Wednesday, 26 May 2010

Godard's Reverse Statements

Yesterday, Jonathan Rosenbaum, frustrated from immature and even idiotic reaction to Godard’s new film, Film Socialisme, wrote in his site:

Most striking for me in the current fracas has been the exhuming of an offensive statement Godard made to the American press 40 years ago, expressing his hope that the three astronauts on Apollo 13 would die in outer space — a statement now used simply as a way of dismissing anything Godard might possibly do or say today. Having just recently seen Film Socialisme myself, without any subtitles and with only fitful comprehension of the dialogue, I was impressed not only by the film’s singularly fresh, daring, and often beautiful employments of sound and image, but also by its tenderness towards virtually all the contemporary characters and figures in the film (including the many animals) —a virtue I don’t find in the least bit present in For Ever Mozart. I guess it’s also worth noting that Film Socialisme tries to say something about the contemporary world, Europe in particular, an impertinence that isn’t shared by such harmless, good-natured fare as Inglourious Basterds. But none of the film’s tenderness towards its own characters can be said to be extended towards the preferences, habits, expectations, or overall well-being of the mainstream reviewers at Cannes — which I suppose makes everyone else potential members of a coterie of insiders.

I remember in another occasion, a documentary about Slavoj Žižek, I saw a picture of comrade Stalin hanging on the wall of Zizek home’s entrance hall, “to insult visitors”. Though I don’t trust his exhibitionist philosophy, but I trust him, when later he tells to the interviewer that he has written more than anybody else about the horrors of Stalinism for humanity and democracy, and by hanging this picture, he’s just addressing something “reversely”. I don’t know the context of Godard’s unacceptable and foolish comment, but I’m sure all those critics who are using this against Godard are not aware of it, too. Let’s not forget the heritage – and sometime the courage – of this reverse statements in history of French culture and just remember the other outrageous statements which were expressed, only to provoke the listeners about the catastrophic consequences of giving up to the dominant ideology and media. When Louis Aragon, another French intellectual, expressed his hatred for French army, on the verge of a war, and said “I throw up on you, from head to the feet,” (needless to say, it caused a riot at the time) from his own view, he was addressing the disastrous situation with a surrealist attitude which is not very pleasant for those who have used to lies and sweet talk.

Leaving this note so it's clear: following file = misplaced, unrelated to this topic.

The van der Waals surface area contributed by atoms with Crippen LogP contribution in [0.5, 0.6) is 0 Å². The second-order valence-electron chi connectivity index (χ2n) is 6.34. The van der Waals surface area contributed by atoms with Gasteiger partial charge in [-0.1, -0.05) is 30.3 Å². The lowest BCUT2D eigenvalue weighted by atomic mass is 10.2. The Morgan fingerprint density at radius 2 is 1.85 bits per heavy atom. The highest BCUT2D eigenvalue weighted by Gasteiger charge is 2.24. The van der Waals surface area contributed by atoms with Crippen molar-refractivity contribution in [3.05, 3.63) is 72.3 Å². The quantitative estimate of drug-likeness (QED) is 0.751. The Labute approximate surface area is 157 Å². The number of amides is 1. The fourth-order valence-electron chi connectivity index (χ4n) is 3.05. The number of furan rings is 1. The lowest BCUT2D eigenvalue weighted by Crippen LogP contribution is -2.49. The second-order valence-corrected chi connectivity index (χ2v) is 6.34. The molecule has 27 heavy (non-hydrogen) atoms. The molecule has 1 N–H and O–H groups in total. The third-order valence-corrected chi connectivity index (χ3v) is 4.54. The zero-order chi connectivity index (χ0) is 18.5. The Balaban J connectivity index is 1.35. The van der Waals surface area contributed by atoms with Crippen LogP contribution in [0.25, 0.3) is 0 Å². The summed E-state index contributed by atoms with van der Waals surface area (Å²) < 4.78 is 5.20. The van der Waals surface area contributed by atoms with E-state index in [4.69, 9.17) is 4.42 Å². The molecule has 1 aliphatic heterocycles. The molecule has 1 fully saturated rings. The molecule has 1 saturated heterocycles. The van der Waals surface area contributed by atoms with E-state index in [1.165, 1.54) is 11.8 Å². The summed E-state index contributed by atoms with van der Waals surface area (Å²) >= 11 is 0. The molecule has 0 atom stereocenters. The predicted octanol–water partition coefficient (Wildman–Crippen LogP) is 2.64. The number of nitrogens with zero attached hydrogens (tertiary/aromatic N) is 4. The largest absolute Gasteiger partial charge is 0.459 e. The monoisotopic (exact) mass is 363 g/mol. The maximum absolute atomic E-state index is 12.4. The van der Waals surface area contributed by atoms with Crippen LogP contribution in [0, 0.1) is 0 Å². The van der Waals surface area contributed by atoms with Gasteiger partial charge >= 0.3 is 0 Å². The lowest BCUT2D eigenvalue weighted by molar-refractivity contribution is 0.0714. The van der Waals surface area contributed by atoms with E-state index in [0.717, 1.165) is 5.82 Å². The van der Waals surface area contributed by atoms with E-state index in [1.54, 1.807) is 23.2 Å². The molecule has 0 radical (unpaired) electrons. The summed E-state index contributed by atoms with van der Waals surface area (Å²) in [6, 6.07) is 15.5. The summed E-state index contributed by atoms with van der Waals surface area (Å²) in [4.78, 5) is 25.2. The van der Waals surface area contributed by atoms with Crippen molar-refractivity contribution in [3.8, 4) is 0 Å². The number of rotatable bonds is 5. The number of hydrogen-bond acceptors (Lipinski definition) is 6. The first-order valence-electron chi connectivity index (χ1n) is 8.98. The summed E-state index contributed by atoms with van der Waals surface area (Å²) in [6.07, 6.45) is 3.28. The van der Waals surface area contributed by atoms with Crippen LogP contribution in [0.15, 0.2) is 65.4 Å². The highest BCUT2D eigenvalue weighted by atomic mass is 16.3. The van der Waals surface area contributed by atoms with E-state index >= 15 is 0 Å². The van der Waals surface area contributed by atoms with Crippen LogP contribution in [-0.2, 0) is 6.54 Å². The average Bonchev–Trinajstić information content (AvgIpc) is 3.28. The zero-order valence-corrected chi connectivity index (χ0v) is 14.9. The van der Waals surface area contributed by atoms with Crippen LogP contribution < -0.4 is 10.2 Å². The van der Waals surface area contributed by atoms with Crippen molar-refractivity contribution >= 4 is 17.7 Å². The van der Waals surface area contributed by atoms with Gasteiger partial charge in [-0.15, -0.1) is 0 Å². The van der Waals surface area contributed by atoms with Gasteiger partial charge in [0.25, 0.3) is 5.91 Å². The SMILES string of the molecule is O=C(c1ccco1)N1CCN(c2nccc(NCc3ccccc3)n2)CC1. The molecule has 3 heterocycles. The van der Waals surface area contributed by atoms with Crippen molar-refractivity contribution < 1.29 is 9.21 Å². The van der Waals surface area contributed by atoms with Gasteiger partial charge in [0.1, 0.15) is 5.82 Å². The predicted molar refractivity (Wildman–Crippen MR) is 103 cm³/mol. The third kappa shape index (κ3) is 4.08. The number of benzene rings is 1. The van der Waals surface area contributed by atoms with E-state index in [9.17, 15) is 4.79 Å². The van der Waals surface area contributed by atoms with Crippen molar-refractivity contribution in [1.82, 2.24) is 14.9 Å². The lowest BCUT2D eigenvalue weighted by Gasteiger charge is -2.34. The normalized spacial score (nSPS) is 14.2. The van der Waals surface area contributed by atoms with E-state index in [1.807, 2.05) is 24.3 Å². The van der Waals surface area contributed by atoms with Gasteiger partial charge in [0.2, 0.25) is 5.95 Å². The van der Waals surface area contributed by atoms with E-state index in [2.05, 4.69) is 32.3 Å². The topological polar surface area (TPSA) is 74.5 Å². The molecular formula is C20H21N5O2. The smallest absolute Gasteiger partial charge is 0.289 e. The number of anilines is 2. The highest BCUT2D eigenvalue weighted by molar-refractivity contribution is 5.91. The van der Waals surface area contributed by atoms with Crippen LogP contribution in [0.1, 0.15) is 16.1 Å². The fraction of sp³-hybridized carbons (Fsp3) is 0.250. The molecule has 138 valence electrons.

I’m not defending Godard, but I try to not forget his cultural background and what he has done for us with one of the most comprehensive body of works in 20th century. Unfortunately, in his reckless statement he has wished the death of astronauts, but in reality, and in his works, he has saved thousands.
--Ehsan Khoshbakht

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